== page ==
As the NHRA Mello Yello Drag Racing Series tour heads back to New England this weekend, the 2016 season is about to get real busy with four races in as many weekends, keeping us all on the fly, so to speak, traversing the East Coast and surrounding regions for all of June.
I attended the first New England Nationals waaaaay back in 2013, and it was a kick for me to see. It still has that match-race-track feel: no three-story VIP tower and no skyboxes lining the top of the grandstands, and a pretty humble entry point. After years of rolling into places like Pomona and Indy and Gainesville, I was so taken by the approach that I snapped the photo at right, which I keep on my cellphone for when I want to get a little nostalgic. It’s not the greatest photo ever taken, but it definitely set the mood for me that great weekend.
It also brought to mind a column I did back then for the National Dragster site that noted that even though it was the first NHRA national event ever held in the New England area, the region itself had a strong history of great cars and drivers from Maine, New Hampshire, Vermont, Massachusetts, Rhode Island, and Connecticut. I thought it would be fun to share the Funny Car portion here.
Bill Lawton, of Cranston, R.I., was the fine wheelman for the high-performance, East Providence, R.I.-based Tasca Ford dealership entry. This Mustang followed the team’s successful Thunderbolt and was the scourge of the Factory Experimental and Funny Car wars. Dubbed Mystery 8 for its goal of breaking the eight-second zone, perhaps the car’s biggest victory came at the 1965 NHRA Winternationals, where it won Factory Experimental honors.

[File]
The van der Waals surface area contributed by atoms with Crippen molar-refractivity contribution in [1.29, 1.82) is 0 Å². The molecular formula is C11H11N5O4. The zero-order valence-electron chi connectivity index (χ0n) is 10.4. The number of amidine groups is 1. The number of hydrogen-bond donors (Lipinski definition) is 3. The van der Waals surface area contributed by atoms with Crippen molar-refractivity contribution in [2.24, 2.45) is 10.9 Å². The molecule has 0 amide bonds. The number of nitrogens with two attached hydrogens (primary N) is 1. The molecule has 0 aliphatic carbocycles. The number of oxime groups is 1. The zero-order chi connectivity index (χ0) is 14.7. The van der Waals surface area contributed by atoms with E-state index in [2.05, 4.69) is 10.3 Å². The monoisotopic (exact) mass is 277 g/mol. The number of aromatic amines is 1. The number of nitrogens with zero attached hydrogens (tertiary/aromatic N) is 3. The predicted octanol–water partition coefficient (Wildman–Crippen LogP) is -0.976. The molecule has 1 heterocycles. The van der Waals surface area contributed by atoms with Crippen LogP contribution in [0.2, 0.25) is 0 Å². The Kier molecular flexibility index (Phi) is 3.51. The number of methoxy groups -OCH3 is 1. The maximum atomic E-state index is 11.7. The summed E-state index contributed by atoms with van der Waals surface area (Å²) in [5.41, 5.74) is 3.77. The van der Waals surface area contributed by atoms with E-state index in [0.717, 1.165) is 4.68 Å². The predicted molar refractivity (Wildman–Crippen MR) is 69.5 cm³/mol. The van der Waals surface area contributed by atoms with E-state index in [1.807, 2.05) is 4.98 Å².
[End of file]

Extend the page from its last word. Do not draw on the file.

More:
Bob Tasca III, whose grandfather ran the Tasca Ford empire, continues the family’s winning ways today on the NHRA Mello Yello Drag Racing Series tour with his Hope, R.I.-based Mustang. Tasca had dubbed the car Mystery 4 for his dream of breaking into the three-second zone. He just missed that mark in Topeka two weeks ago with a 4.000.
Bill Flynn, of New Haven, Conn., waged war with the Tasca Fords in the 1960s with his Yankee Peddler Barracuda and had a competitive heart from the beginning. The former New England Junior Archery champion and two-time minor-league batting champ was working in the service department of an auto agency and fixing up his car on the side. A trip to Connecticut Dragway in 1962 ended in a humbling defeat and an “I’ll show them” attitude, and he did.
Flynn, in his Yankee Peddler Charger, took on his former driver, Enfield, Conn.’s Al Hanna, in this 1970 match race at Maple Grove Raceway. Hanna had a long and successful string of Eastern Raider Funny Cars (below) before transitioning to jet cars, with which he’s still involved today.
Flynn, right, also partnered with tuner Tim Kushi, left, of Pittsfield, Mass., and Kushi eventually took over the wheel of their rechristened Flynn & Kushi Racing machine, then went on to field his own line of Yankee Sizzler entries into the early 1980s.
Warren, R.I., was the home base for the famed King & Marshall team of driver Jimmy King and tuner Don Marshall, who together competed in 1969-71 with a slingshot Top Fueler (known for its infamous overbackward wheelie at the 1970 Nationals) before transitioning into Funny Car with this Duster, which did not meet NHRA specs and raced only (but prolifically) on the match race trail. They were inducted into the New England Hot Rod Hall of Fame in 2006.